Draba smithii (Smith's Whitlow-Grass)

Draba smithii (Smith's Whitlow-Grass)

Photograph by Steve O'Kane (2008)
Scientific Name with Author
Draba smithii Gilg ex O.E. Schulz
Common Name
Smith's Whitlow-Grass
Rare Plant Conservation Scorecard Summary
Overall Conservation Status Documented Threats Actions Needed

Climate change and associated ecological impacts

Status surveys on abundance, distribution and threats

County Map
Perennial; caudex multicipital; branches prostrate, slender and usually matted; basal leaves tufted, linear-oblanceolate to obovate, entire to denticulate, 0.5-1.3(-2.5) cm long; stem leaves 3-8, slightly smaller; plants including pedicels cinereous with dense short branched trichomes; flowering stems simple, 10-15 cm tall; inflorescence loose, 12-28-flowered; petals 4, white; fruiting pedicels mostly longer than the siliques, lower up to 1 cm long; siliques ovate-lanceolate, 5-9 mm long, usually contorted, finely pubescent with minute branched trichomes; styles 1-2 mm long; seeds mostly 1 mm long. Flowers June to July.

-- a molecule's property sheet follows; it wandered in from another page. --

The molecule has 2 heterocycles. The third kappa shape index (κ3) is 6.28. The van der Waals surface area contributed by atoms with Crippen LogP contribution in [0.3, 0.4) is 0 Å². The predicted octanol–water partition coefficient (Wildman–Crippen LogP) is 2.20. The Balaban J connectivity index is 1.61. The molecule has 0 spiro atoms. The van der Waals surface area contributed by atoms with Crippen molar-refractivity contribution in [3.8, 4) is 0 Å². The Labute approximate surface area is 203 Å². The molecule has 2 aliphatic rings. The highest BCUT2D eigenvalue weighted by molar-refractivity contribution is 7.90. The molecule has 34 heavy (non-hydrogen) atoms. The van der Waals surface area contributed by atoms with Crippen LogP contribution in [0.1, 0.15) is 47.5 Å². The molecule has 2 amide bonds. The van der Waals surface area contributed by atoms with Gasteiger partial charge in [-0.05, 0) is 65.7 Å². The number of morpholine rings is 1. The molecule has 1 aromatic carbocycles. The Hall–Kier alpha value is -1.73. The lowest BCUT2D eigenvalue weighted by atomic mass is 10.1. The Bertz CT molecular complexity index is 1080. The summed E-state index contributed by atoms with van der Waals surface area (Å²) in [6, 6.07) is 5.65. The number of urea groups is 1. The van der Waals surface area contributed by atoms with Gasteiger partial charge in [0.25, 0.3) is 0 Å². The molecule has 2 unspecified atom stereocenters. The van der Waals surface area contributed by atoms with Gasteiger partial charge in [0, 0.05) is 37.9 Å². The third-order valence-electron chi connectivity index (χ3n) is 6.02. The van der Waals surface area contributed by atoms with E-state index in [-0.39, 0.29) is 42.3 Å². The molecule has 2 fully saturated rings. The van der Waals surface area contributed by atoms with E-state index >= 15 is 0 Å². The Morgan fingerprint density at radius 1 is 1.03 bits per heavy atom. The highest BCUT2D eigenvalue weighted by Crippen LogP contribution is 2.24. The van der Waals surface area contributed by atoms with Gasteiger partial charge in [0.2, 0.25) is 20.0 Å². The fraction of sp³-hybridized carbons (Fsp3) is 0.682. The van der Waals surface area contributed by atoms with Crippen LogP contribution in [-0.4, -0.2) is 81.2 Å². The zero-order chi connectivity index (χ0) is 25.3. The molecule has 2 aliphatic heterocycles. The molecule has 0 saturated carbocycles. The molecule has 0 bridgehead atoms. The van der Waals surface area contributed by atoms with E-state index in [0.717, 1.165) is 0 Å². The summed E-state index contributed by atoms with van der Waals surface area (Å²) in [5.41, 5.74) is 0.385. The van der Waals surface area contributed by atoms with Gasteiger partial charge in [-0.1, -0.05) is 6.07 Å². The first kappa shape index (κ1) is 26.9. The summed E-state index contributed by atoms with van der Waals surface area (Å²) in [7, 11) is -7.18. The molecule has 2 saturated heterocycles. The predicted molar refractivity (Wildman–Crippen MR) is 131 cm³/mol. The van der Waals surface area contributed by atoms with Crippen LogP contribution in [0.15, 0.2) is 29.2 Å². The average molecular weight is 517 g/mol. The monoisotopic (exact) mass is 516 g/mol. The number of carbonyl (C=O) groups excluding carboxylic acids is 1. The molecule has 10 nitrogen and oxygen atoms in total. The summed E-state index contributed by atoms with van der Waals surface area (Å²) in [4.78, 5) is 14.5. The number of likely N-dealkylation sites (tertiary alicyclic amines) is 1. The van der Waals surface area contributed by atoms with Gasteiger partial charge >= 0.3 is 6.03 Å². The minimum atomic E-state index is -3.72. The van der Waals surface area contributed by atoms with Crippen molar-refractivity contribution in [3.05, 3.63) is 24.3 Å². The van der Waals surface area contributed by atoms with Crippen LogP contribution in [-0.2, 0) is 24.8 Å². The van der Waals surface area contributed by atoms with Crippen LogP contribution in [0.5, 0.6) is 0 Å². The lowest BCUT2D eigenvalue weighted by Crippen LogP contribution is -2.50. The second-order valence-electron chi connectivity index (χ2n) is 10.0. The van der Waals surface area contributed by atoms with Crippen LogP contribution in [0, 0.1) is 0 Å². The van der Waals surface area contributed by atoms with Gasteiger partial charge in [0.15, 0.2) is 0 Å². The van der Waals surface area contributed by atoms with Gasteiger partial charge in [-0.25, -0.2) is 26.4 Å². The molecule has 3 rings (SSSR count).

Similar Species
Draba smithii is easily recognized by its long styles (1-2 mm long), white flower petals, minute trichomes (0.05-0.2 mm long), and prostrate mats.
New Mexico, Taos County; Colorado, Archuleta, Custer, Hinsdale, Las Animas, Mineral, and Saguache counties.
Montane and mountain shrub zones, mostly on rocky outcrops and talus slopes, rarely along streams; 2,365-4,000 m (7,760-13,125 ft).
Known populations are widely disjunct and its distribution is patchy. Although many areas have potential habitat, Smiths whitlowgrass is rare.
Conservation Considerations
Draba smithii usually grows in habitats that have few disturbances. However, recreational activity may be a potential problem.
Important Literature

Rollins, R.C. 1993. The Cruciferae of continental North America. Stanford University Press, Stanford, California.

*Ladyman, Juanita A.R. 2004. Draba smithii Gilg ex O.E. Schulz (Smiths draba): a technical conservation assessment [Online]. USDA Forest Service, Rocky Mountain Region. Available: http://www.fs.fed.us/r2/projects/scp/assessments/drabasmithii.pdf

Weber, W.A. and R.C. Wittman. 2001. Colorado Flora, eastern slope. Third edition. University of Colorado, Boulder, Colorado.

Information Compiled By
Kenneth D. Heil 2009

For distribution maps and more information, visit Natural Heritage New Mexico